A motion for summary judgment should be granted only if there are no material facts in dispute and the movant is entitled to judgment as a matter of law. Fed.R.Civ.P. 56(c); Anderson v. Liberty Lobby, Inc., 477 U.S. 242, 247, 91 L. Ed. 2d 202, 106 S. Ct. 2505 (1986). A party who bears the burden of proof on a particular issue may not rest on its pleadings, but must affirmatively demonstrate, by specific factual allegations, that there is a genuine issue of material fact. Celotex Corp. v. Catrett, 477 U.S. 317, 91 L. Ed. 2d 265, 106 S. Ct. 2548 (1986). Summary judgment is rarely appropriate in Title VII cases because issues of discriminatory intent are often proven by circumstantial evidence. Powers v. Dole, 782 F.2d 689, 694 (7th Cir. 1986). With respect to Count I, however, Allstate predicates its motion on the contention that plaintiffs' claims are time-barred under 42 U.S.C. § 2000e-5(e). Reply at 3.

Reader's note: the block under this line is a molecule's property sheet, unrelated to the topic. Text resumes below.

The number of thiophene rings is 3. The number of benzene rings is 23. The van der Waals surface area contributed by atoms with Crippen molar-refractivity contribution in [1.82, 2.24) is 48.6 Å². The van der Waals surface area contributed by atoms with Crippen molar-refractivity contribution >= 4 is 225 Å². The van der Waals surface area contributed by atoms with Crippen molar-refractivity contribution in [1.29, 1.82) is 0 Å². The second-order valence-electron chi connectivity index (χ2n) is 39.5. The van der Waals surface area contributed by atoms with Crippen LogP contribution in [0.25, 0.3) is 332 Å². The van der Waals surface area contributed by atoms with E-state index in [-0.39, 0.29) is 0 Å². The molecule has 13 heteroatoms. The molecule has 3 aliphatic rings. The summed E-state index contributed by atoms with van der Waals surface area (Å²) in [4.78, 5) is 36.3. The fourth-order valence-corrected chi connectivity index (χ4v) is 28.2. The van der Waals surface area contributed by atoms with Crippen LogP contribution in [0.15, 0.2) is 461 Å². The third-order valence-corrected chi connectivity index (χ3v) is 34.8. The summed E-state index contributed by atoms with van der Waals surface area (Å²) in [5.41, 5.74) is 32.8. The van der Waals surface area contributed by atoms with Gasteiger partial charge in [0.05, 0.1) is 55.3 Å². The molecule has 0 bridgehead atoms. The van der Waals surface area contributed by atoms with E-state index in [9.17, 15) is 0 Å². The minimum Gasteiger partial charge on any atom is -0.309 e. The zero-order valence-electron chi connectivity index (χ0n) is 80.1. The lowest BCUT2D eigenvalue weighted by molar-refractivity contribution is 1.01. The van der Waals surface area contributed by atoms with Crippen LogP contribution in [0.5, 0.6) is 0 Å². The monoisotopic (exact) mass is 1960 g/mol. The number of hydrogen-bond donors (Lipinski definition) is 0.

Allstate argues that in determining whether plaintiffs' Title VII claims are time-barred the court should look solely at the amended complaint and should ignore plaintiffs' affidavits filed in opposition to the motion for summary judgment. Allstate contends that plaintiffs' amended complaint is still vague and does not comply with this court's order of July 31, 1989. Federal courts require only a short, plain statement of a claim, indicating the basis for entitlement to relief. Fed.R.Civ.P. 8(a). Plaintiffs' original complaint failed to meet Rule 8(a) requirements. Plaintiffs were ordered to amend by including "specific factual allegations such as names, dates and places" to enable Allstate to respond. Minute order of July 31, 1989. Plaintiffs amended their complaint to include the time period that they were employed by Allstate, the division of their employment, and their position titles. Plaintiffs allege that Allstate has applied a racially discriminatory double standard to them throughout their employment. See amended complaint paras. 8, 10, 14, 15. Plaintiffs also added specific factual allegations regarding lack of training, lower performance appraisals, fewer promotions and less pay during their tenure with Allstate. Id. PP 7-12. Thus, plaintiffs amended complaint contains sufficient factual support to allow Allstate to frame a responsive pleading. Plaintiffs' amended complaint does not contain every factual allegation they might rely on to support their lawsuit. However, Rule 8(a) requires only that a complaint indicate the nature of a plaintiff's claim with sufficient specificity to enable the parties to determine the preclusive effect of a judgment. American Nurses Ass'n v. State of Illinois, 783 F.2d 716, 723 (7th Cir. 1986). Simplified notice pleading is made possible by the liberal opportunity for discovery and other pretrial procedures, such as Allstate's motion for summary judgment, to define disputed facts and issues more narrowly. Conley v. Gibson, 355 U.S. 41, 47-48 n. 9, 2 L. Ed. 2d 80, 78 S. Ct. 99 (1957).